How I Found $500 Writing Gigs on Craigslist

By Jon Sofen

I know what you’re thinking. Craigslist is a feeding ground for men looking for a casual hookup and consumers seeking a bargain. That is correct, but it’s also a place where, if you know what to look for, you can find quality writing clients.

If you’ve spent more than two minutes sifting through writing gigs on Craigslist, you know there is an abundance of scammers and cheapskates looking for a sucker who will work for free until the client’s website becomes the next Facebook, which of course never happens because no serious business owner would hire unpaid contractors.

So, while most writing gigs on Craigslist aren’t worth your time, there actually are some hidden gems out there if you’re persistent and patient. I know this to be true because I’ve found a handful of high-paying permanent freelance jobs on Craigslist over the past eight years, along with 10-12 other one-off gigs. And I’m going to show you exactly how you can do the same.

Weeding Out the Duds

Think of searching for a writing job on Craigslist like finding a future spouse on a dating site. Immediately upon viewing a dater’s profile, you know if that person is someone you’d be interested in contacting based on his or her pictures, interests, etc. The same can be said of a job posting.

Much like you wouldn’t bother messaging someone on that you find unattractive, uninteresting, or admits to still living at home at age 40, you shouldn’t even waste your time responding to job ads that:

  • Don’t offer pay or pay based on number of article views
  • Include a link to a website that directs to
  • Are so vague that it’s unclear what the potential client is seeking
  • Require content in an unfamiliar niche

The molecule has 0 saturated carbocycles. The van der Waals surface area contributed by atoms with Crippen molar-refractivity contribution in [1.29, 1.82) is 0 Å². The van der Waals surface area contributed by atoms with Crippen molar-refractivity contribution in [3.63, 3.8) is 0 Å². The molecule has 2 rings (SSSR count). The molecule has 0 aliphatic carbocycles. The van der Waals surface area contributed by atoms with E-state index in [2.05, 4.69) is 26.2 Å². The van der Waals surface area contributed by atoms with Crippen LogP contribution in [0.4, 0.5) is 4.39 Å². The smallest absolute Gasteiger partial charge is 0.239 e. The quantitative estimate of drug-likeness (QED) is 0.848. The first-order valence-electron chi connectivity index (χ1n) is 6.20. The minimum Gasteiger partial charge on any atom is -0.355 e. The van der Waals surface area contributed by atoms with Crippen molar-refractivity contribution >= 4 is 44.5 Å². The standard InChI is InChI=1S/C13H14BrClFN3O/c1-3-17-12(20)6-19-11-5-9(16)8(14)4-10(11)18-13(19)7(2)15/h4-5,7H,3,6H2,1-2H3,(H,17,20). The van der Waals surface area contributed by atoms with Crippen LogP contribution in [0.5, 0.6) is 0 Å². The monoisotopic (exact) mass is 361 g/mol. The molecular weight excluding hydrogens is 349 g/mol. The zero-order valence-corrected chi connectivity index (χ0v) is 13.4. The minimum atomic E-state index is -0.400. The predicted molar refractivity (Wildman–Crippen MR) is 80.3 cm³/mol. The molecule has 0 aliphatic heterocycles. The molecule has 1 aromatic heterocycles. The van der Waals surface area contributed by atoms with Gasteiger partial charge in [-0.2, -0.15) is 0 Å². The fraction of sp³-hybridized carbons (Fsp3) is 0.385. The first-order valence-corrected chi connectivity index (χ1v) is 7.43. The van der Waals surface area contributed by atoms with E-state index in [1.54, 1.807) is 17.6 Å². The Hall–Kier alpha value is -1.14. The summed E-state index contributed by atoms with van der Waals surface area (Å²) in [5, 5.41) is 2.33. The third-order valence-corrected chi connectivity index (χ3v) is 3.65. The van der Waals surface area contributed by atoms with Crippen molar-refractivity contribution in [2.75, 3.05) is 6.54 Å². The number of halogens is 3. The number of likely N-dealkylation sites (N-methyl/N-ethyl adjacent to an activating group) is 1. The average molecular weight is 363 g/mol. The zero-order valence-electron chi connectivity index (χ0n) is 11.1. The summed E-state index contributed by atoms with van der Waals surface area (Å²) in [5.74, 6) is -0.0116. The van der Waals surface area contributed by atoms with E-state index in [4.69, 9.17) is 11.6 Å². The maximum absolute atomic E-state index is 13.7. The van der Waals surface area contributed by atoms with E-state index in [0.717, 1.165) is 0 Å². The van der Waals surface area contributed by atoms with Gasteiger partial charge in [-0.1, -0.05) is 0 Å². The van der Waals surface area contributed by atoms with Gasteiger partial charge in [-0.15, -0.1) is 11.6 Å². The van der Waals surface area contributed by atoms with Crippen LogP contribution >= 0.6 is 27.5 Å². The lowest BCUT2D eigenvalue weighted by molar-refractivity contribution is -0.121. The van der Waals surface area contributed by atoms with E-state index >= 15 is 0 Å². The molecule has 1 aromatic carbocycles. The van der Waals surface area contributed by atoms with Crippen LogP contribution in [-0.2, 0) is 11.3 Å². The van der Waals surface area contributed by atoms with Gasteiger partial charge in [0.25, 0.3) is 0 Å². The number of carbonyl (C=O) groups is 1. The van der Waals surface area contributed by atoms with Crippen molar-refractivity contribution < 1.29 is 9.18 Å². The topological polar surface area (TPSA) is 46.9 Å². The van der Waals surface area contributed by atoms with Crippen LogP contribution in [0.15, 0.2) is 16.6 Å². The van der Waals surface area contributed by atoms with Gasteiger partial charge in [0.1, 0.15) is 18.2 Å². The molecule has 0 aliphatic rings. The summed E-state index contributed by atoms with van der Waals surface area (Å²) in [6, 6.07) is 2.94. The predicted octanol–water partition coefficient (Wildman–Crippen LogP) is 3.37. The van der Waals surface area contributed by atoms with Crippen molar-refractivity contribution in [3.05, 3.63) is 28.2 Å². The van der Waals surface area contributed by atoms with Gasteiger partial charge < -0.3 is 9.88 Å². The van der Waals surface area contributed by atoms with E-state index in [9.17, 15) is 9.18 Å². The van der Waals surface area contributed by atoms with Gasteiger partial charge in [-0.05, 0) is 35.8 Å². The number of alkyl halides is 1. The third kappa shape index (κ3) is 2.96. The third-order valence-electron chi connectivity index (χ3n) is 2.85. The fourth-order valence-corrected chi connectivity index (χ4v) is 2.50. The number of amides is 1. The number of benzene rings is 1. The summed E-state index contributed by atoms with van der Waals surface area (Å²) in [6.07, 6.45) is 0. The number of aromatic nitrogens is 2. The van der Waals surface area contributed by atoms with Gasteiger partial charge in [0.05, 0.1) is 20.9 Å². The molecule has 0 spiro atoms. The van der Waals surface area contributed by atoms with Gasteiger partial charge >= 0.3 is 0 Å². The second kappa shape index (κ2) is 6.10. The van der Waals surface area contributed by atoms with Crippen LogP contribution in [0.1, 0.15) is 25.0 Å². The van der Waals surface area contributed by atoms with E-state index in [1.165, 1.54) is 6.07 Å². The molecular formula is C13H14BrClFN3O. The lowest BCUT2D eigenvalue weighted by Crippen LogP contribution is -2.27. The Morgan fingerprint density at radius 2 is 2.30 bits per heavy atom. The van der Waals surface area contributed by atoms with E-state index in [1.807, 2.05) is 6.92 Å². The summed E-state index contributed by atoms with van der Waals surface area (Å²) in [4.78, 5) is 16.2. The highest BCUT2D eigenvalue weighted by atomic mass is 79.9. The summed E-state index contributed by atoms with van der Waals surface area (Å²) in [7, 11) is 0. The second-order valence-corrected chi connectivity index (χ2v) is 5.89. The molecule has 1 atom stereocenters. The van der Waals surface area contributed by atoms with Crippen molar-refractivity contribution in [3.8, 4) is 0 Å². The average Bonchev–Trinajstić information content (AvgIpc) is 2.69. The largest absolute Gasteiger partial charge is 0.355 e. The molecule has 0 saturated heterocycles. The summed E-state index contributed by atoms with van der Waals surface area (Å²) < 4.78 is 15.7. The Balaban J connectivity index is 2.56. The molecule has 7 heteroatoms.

Unfortunately, a majority of the listings will fit into one of the above categories.

Finding the Hidden Gems

The cool thing about Craigslist, for writers, is you can find writing gigs for free that can be done from anywhere in the world. But you must know how to spot the ones that are worth your time.

Living in Las Vegas, there aren’t many local writing gig ads, so I search other cities. I mostly look for work in the “gigs” section of major cities such as Los Angeles, Chicago, Dallas, New York, and Miami.

When I need work, I take a quick peak at Craigslist posts each day. It may seem like an arduous task trying to find a hidden gem among the hundreds of fakes. But I rarely spend more than 10-15 minutes per day looking for work, and usually less. Once you get the hang of it, you’ll know instantly which ads are useless without batting an eye.

The first sign I’ve found a potential fit is if the subject line is clear and concise. For example, “Seeking Sports Writer to Produce Daily Blog Posts,” would be a header that catches my attention. The subject line clearly indicates the client is hiring a sports blogger, which is right up my alley.

This is only a start, however. Oftentimes, after finding an enticing headline such as the one above, I click on the post only to discover it’s a scam or a cheapskate hoping to find a sucker who will work for free.

How I Know When to Respond